"The example you just gave above is relevant to pretty much any catamaran, if you hit a log in your F18 at 20kts its going to break shit too, and the same materials are used in the boat so what the hell is different about fixing it??" Are you suggesting that a GT3 can be easily repaired in a shop in any small town in the USA, for instance? I've got news for you. It can't.

 

This repair job, on the fictitious Phantom is not a simple, glass and epoxy glue-up job as you are suggesting. I tell you what, let an average, wrench spinner in small town America have at your GT3 to effect a repair and let's see how well it runs, how well it handles, how predictably it delivers that factory performance after it's been fixed by a guy with all the wrong tools, no diagnostics and no understanding of the complex nature of the precision instrument. That's the problem, macca. I would have thought that a guy with your background would have known that.

 

Actually the US Sailing Team boatwright Donnie Brennan has his shop in Mobile and he would be able to repair it. My Corsair is in his shop right now getting some work done and he has done some pretty extensive A-Class conversions and repairs for me and others. He is very good at carbon and epoxy. Sorry Chris, you picked the wrong area for your example!

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OK, so pick another. The reality is still the same.

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Look at a map, macca. Mobile is not sitting on a lake. It's the Gulf of Mexico. Kinda tough to argue with a fool who can't even pick up an easily sourced map to verify something before shooting the mouth off.

 

"The example you just gave above is relevant to pretty much any catamaran, if you hit a log in your F18 at 20kts its going to break shit too, and the same materials are used in the boat so what the hell is different about fixing it??" Are you suggesting that a GT3 can be easily repaired in a shop in any small town in the USA, for instance? I've got news for you. It can't.

 

This repair job, on the fictitious Phantom is not a simple, glass and epoxy glue-up job as you are suggesting. I tell you what, let an average, wrench spinner in small town America have at your GT3 to effect a repair and let's see how well it runs, how well it handles, how predictably it delivers that factory performance after it's been fixed by a guy with all the wrong tools, no diagnostics and no understanding of the complex nature of the precision instrument. That's the problem, macca. I would have thought that a guy with your background would have known that.

 

Actually the US Sailing Team boatwright Donnie Brennan has his shop in Mobile and he would be able to repair it. My Corsair is in his shop right now getting some work done and he has done some pretty extensive A-Class conversions and repairs for me and others. He is very good at carbon and epoxy. Sorry Chris, you picked the wrong area for your example!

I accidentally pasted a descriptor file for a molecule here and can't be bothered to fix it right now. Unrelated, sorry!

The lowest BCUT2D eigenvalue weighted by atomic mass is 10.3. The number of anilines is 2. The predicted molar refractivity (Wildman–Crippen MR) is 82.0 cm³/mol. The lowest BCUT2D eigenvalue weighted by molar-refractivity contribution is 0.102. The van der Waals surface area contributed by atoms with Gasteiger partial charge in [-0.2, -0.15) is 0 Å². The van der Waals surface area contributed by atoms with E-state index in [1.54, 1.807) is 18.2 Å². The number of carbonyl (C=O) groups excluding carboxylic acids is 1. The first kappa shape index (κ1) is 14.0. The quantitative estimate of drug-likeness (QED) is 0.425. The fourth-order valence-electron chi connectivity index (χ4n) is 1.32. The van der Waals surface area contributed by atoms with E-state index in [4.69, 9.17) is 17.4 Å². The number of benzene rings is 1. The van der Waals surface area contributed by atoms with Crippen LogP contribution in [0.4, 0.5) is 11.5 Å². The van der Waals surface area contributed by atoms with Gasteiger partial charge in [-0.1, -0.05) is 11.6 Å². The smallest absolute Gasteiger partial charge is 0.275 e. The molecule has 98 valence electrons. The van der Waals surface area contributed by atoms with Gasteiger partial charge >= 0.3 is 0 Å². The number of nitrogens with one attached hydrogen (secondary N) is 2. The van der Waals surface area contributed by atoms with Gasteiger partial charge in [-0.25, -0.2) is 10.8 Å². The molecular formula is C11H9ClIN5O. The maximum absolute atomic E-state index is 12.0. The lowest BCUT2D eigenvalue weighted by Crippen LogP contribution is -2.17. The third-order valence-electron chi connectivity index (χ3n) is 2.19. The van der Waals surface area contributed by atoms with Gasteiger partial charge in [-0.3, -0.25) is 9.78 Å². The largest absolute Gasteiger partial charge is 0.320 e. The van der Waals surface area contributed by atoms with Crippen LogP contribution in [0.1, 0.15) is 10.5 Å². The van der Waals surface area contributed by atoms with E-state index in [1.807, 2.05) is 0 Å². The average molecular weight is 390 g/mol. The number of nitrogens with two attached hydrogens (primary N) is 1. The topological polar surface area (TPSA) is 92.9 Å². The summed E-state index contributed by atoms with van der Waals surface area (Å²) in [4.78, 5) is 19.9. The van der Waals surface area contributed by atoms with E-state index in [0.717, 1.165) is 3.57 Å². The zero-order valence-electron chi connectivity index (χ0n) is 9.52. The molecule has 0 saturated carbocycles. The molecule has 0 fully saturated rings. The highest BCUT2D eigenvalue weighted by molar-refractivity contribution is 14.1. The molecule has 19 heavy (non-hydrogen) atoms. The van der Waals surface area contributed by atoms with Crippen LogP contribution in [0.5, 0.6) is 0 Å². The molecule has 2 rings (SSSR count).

too funny!!!

 

Chris, you really should leave the positive people to get on with it.

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Hi Macca,

 

I think we have to accept Chris O has a very warped opinion of what the market requires to stimulate growth in sailing and particular catamaran sailing.....all that you, Alex and SI are doing should be applauded for having the balls to push the boundaries (much as the foiling moth has done) of what we expect and aspire to.....when I started sailing along with Grant (my business partner at NacraUK) we did so as we aspired to what was the fastest most exciting boat on the water which back in the 70's was the Tornado.....nothing has changed today.....youngest aspire to the fastest sexiest boats out there.....SI has set the mark....and given our commercial position we are fully aware of how foiling is driving the market and aspirations forward......just look at the facts of AC, A class, FP project, foiling Nacra F20 C, foiling Eagle 20, etc, etc....surely it is difficult to argue with the combined market teams and cutting edge sailors about the validity of the move to foiling.....clearly there is a place for the kind of boats that Chris O designs and sees as the future of catamaran sailing.....but to infer that the FP project is adding to the death of sailings popularity is nonsense....I have to say that his personal nasty slanderous attacks on those who dispute his data is really full on 'trolling'.....no doubt you Macca and I will get a nasty personal attack about our 'stupidity' from Chris O in his next comment....but hey ho I am sure you and us have the confidence in our position to ignore his opinion.....please remember opinions are like assholes.....everyone has one and they all stink apart from our own......

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As a fan, am excited to see what you guys come up with for this summer, and to see some 18-20' cat foiling race footage.

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Hi Macca,